EA loses house­boat case ap­peal

Canal Boat - - News -

FIXED HOUSEBOATS BASED at a ma­rina off the Great Ouse, which would not be ca­pa­ble of be­ing moved with­out the use of two work­boats, are not ‘ves­sels’, and need not be reg­is­tered (li­censed) with the river’s nav­i­ga­tion author­ity the En­vi­ron­ment Agency, ac­cord­ing to three High Court judges.

The case be­gan In 2014 when two house­boat res­i­dents at Hart­ford Ma­rina re­ceived no­tices from the EA to reg­is­ter their homes, and on re­fus­ing (be­cause they didn’t be­lieve they needed to) they were sum­monsed.

But the Crown Court ruled in 2015 that hav­ing no propul­sion, be­ing fixed to the river bed by poles driven through brack­ets at their cor­ners, and be­ing con­nected to mains power, water and sewage, they were not ‘ves­sels’ as cov­ered by the EA’s In­land Wa­ter­ways Or­der and needed no reg­is­tra­tion. The EA ap­pealed, say­ing the Or­der was “plainly in­tended to en­sure that ev­ery pos­si­ble de­scrip­tion of ves­sel is brought within the reach of the reg­is­tra­tion pro­vi­sions”. The lawyer rep­re­sent­ing the boaters dis­agreed, con­tend­ing that an “es­sen­tial pro­vi­sion of a ves­sel is that it is ca­pa­ble of nav­i­ga­tion”.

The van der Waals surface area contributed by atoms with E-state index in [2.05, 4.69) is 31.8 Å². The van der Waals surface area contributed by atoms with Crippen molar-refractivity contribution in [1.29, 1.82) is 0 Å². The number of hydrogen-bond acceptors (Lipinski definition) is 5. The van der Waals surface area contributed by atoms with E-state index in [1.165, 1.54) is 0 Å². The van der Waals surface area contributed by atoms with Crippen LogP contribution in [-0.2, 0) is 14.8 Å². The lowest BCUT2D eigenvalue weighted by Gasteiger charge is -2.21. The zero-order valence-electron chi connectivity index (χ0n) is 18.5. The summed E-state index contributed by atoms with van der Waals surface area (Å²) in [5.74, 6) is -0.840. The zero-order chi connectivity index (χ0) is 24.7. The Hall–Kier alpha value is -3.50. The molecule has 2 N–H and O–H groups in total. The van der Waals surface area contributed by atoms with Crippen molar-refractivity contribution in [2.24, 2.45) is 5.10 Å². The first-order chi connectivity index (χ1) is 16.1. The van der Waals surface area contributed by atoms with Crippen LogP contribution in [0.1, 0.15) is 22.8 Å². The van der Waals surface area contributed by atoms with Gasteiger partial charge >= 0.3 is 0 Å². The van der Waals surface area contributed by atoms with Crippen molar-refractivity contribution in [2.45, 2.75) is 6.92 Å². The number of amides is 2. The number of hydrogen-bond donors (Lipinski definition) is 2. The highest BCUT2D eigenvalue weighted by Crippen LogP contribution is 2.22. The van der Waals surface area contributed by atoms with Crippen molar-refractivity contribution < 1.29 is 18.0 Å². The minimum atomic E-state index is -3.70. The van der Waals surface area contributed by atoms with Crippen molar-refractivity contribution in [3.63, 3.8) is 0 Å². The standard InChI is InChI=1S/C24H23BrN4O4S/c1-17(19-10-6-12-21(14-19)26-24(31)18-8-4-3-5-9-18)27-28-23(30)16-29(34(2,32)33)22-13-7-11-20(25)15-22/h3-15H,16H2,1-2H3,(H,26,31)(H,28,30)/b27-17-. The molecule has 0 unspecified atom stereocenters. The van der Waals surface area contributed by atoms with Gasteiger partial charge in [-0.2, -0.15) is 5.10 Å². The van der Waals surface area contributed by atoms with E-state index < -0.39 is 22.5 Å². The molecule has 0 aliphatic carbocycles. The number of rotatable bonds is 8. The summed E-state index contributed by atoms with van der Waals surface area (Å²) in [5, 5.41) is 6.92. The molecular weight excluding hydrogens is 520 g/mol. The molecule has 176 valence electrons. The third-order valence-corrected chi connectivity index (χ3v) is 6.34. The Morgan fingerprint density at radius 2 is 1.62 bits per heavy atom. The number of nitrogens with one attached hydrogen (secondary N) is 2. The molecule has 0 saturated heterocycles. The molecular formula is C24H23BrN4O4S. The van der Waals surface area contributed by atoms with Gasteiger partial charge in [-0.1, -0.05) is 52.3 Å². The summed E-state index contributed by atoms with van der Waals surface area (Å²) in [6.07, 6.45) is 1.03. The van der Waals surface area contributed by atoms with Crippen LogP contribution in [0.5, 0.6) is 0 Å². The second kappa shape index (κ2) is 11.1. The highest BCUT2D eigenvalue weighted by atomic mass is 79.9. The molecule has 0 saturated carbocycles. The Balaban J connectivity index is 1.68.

The Ap­peal judges took the view that there were le­gal prece­dents of float­ing struc­tures (such as land­ing stages) which had pre­vi­ously been ruled not to be ‘ves­sels’, and that the Crown Court had been right to view the houseboats in the same way.

Mean­while, an­other EA ap­peal is still awaited after it lost a case against boaters in mari­nas off the Thames, who the Agency claimed still needed to reg­is­ter their craft even if they never leave the mari­nas.

Newspapers in English

Newspapers from UK

© PressReader. All rights reserved.